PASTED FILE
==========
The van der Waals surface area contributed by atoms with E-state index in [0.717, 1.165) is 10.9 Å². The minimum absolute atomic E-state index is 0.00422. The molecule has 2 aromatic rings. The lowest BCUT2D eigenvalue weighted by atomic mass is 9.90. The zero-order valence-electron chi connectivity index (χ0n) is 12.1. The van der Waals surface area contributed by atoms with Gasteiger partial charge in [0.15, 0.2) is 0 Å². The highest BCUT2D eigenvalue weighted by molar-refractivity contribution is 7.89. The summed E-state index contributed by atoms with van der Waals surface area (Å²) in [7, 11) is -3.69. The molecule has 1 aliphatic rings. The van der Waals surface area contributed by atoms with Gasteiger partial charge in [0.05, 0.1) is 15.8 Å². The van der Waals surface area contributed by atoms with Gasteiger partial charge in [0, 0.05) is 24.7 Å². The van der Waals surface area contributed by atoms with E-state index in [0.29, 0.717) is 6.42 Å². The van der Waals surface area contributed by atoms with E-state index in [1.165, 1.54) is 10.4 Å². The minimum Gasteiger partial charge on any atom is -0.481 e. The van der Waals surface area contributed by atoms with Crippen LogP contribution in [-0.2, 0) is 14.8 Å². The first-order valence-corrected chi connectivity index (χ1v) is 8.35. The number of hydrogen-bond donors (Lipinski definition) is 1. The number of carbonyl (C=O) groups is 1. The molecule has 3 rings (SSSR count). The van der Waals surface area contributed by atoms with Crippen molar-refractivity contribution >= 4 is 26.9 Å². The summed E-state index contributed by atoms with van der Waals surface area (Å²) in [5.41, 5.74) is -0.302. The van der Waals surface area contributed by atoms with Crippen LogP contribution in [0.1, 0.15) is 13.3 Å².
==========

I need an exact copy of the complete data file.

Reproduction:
The van der Waals surface area contributed by atoms with E-state index in [0.717, 1.165) is 10.9 Å². The minimum absolute atomic E-state index is 0.00422. The molecule has 2 aromatic rings. The lowest BCUT2D eigenvalue weighted by atomic mass is 9.90. The zero-order valence-electron chi connectivity index (χ0n) is 12.1. The van der Waals surface area contributed by atoms with Gasteiger partial charge in [0.15, 0.2) is 0 Å². The highest BCUT2D eigenvalue weighted by molar-refractivity contribution is 7.89. The summed E-state index contributed by atoms with van der Waals surface area (Å²) in [7, 11) is -3.69. The molecule has 1 aliphatic rings. The van der Waals surface area contributed by atoms with Gasteiger partial charge in [0.05, 0.1) is 15.8 Å². The van der Waals surface area contributed by atoms with Gasteiger partial charge in [0, 0.05) is 24.7 Å². The van der Waals surface area contributed by atoms with E-state index in [0.29, 0.717) is 6.42 Å². The van der Waals surface area contributed by atoms with E-state index in [1.165, 1.54) is 10.4 Å². The minimum Gasteiger partial charge on any atom is -0.481 e. The van der Waals surface area contributed by atoms with Crippen LogP contribution in [-0.2, 0) is 14.8 Å². The first-order valence-corrected chi connectivity index (χ1v) is 8.35. The number of hydrogen-bond donors (Lipinski definition) is 1. The number of carbonyl (C=O) groups is 1. The molecule has 3 rings (SSSR count). The van der Waals surface area contributed by atoms with Crippen molar-refractivity contribution >= 4 is 26.9 Å². The summed E-state index contributed by atoms with van der Waals surface area (Å²) in [5.41, 5.74) is -0.302. The van der Waals surface area contributed by atoms with Crippen LogP contribution in [0.1, 0.15) is 13.3 Å².